“Overall the bike is an outstanding testament to what can be done with a small, dedicated team of engineers on a bootstrap budget. Had the bike been further developed I would expect to see (these) minor glitches addressed.

“Setting these bikes up correctly is a most interesting and pleasant learning experience,” Roger says. “Forget everything about so called ‘normal’ bikes. Once correctly fettled the Norton rotary is a bomb-proof, long-lasting engine.” Roger credits Richard Negus, former head of Norton Motors Ltd., with help preparing engine parts, including molybdenum coating of the chamber sealing surfaces inside the engine.

The Commander looks bulky and unwieldy, but as I discover during a quick spin it feels light and easy to handle from the seat. Roger’s fitted handlebar risers, so the seating position behind the tall windshield is upright. The engine fires immediately on the starter and settles easily to a burbling idle. The clutch is light, and though Roger has advised that the transmission may be temperamental, I have no problem selecting first. Pulling away is a breeze, and I’m reminded of a Yamaha FJR1300, so smooth and tractable is the engine. I follow Roger’s advice to select neutral before coming to a stop, so I don’t get stuck in gear.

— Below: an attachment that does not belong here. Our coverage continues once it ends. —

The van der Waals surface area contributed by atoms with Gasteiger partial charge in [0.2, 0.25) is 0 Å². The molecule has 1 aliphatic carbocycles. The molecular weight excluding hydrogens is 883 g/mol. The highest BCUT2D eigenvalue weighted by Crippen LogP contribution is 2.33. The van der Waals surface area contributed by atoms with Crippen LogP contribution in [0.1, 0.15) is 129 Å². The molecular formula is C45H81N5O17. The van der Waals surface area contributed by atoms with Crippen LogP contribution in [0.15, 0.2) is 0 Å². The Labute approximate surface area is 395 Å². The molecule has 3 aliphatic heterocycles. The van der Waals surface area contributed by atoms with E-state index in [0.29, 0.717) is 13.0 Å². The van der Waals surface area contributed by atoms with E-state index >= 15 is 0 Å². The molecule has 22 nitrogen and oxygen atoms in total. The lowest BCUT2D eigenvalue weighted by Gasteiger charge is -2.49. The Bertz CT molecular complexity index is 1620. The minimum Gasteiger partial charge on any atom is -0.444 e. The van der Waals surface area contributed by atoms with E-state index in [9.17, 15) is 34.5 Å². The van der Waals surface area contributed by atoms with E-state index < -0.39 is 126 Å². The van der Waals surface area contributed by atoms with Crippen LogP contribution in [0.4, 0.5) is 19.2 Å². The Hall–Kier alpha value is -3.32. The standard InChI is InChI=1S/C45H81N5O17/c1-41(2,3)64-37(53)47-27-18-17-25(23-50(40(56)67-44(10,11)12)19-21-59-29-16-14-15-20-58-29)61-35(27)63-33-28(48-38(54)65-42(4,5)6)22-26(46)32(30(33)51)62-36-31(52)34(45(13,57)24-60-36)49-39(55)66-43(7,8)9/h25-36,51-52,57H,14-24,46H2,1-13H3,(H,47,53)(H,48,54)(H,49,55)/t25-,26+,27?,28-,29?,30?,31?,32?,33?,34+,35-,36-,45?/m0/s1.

Shifting is light and acceleration is brisk, and the engine surprisingly smooth and quiet — just a rustle from the engine and a 2-stroke-like drone from the exhaust. And like a 2-stroke, the engine offers almost no braking on deceleration, so I’m glad of Roger’s front brake upgrade. Handling is neutral, the bike feeling light and nimble in the turns, and easy to maneuver at low speeds. It’s deceptively quiet and still behind the large windshield, and I can imagine covering hundreds of cross-country miles in dignified peace and comfort.

With the passing of the Mazda RX-8 in 2011, rotary-engined road vehicles have become extinct. But the Norton rotary engine lives on, still manufactured for use in drone aircraft where its light weight and compact size are prized. But like so many in the British motorcycle industry, the Norton Commander story remains a “what if … ?” MC

Read more about the Norton Commander

The Rotary Wankel Engine
Rotary-Powered Nortons: From Commander to F1